legal compliance.  



          2)Background. Medical marijuana, though illegal under federal  
            law, has been legal under state law since the passage of  
            Proposition 215 in 1996.  The Medical Marijuana Regulation and  
            Safety Act (MMRSA) was a package of three bills enacted  
            together in 2015 to regulate the medical marijuana industry  
            and license its participants. The bills created a  
            comprehensive state regulatory system for the commercial  








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            cultivation, manufacture, retail sale, transport,  
            distribution, delivery, and testing of medical cannabis.   
            Among other things, the MMRSA establishes the new Bureau under  
            the Department of Consumer Affairs, which is responsible for  
            licensing and regulating dispensaries, transporters, and  
            distributors.  The MMRSA charges CDPH with regulating  
            manufacturers, testing laboratories, and the production and  
            labeling of edible medical marijuana products, and CDFA with  
            regulating cultivation. Other state agencies, such as the  
            Department of Pesticide Regulation and the State Water  
            Resources Control Board, are responsible for developing  
            environmental standards.   The MMRSA went into effect on  
            January 1, 2016, though licensure will not be required until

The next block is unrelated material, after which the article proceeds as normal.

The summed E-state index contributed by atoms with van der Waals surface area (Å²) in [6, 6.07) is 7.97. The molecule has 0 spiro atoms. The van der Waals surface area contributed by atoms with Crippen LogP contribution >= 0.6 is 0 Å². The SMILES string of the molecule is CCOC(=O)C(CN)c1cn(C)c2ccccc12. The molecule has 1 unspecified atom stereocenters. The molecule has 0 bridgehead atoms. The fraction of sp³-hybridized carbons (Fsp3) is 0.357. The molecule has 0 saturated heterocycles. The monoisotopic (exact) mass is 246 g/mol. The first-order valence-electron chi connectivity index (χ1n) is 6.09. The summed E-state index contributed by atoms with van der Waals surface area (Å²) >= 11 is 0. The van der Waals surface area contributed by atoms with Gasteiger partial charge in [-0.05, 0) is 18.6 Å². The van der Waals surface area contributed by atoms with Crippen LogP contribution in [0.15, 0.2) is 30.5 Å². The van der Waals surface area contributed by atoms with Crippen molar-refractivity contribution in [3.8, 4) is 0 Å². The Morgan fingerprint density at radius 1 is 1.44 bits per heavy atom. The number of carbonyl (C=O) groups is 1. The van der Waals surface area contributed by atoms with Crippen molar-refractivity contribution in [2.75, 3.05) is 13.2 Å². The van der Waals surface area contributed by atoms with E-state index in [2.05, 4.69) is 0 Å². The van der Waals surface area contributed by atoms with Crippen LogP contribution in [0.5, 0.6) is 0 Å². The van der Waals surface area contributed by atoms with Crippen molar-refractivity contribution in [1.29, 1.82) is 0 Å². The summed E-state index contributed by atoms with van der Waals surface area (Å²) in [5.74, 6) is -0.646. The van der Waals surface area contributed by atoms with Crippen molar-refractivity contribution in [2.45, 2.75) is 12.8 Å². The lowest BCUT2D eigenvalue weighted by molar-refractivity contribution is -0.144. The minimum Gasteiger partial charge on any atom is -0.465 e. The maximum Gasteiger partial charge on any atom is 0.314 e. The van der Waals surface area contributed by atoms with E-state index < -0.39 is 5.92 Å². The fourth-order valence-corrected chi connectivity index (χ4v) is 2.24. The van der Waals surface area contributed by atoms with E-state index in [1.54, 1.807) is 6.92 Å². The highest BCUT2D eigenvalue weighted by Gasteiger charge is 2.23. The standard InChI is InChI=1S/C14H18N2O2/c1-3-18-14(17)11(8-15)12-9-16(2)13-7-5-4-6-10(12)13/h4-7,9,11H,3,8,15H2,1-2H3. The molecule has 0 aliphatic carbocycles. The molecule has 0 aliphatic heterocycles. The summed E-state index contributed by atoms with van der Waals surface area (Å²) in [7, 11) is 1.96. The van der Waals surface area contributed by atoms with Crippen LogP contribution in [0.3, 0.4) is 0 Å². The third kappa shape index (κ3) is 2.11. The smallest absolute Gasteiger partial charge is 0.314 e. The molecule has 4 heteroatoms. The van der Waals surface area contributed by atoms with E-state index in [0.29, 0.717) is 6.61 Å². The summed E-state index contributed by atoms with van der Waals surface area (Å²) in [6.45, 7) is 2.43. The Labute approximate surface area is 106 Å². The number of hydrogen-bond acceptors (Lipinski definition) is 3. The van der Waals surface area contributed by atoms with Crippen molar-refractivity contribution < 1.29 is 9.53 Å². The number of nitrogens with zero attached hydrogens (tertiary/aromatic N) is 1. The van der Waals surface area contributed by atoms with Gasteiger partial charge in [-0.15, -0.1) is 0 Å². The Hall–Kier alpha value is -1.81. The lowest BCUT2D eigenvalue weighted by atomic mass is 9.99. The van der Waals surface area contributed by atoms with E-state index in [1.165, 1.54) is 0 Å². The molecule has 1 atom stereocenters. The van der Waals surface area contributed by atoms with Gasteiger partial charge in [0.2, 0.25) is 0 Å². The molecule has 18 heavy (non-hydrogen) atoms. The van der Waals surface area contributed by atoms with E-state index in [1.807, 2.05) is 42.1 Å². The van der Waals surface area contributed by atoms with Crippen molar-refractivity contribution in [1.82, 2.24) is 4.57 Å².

the responsible licensing authorities pass regulations.  



          3)Marijuana Regulation Startup Costs and Fees. Among other  
            provisions, AB 243 (Wood), Chapter 688, Statutes of 2015, one  
            of the bills establishing MMRSA, appropriated $10 million to  
            the Medical Marijuana Regulation and Safety Act Fund for  
            start-up activities.  MMRSA requires each licensing authority  
            for medical marijuana, including the Bureau, CDPH, and CDFA,  
            to charge fees commensurate with regulatory costs.  Further,  
            each licensing authority is required to generate sufficient  
            fee revenue to cover the specific licensure program  
            administered by that authority.  The Governor's 2016-17 budget  
            requests positions and between $3-$4 million (for a total of  
            $10.5 million in 2016-17) for startup activities of each  
            licensing authority.  



          4)Prior Legislation.  AB 266 (Bonta, Cooley, Jones-Sawyer,  
            Lackey, and Wood), Chapter 689, Statutes of 2015; SB 643  
            (McGuire), Chapter 719, Statutes of 2015; and AB 243,  
            described above, were companion bills that formed the MMRSA.    
            









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          5)Related Legislation. AB 567 (Gipson) limits third-party  
            marijuana delivery services, restricts licensed dispensaries  
            from employing persons under age 21, and requires tax penalty  
            amnesty programs for medical cannabis-related businesses. 

          AB 1548 (Wood) imposes a marijuana distribution tax to be  
            deposited into the Marijuana Production and Environment  
            Mitigation Fund.  



          6)Staff Comments. 
               


             a)   Lack of Clarity on Reimbursements for Work Done by the  
               Bureau on Behalf of a Different Department.  Current law  
               related to fees could be clarified to ensure the regulatory  
               entity performing the activity can be compensated.   
               Business and Professions Code 19350 provides only for  
               licensure and renewal fees to support activities of the  
               licensing authority.  Given current law requires the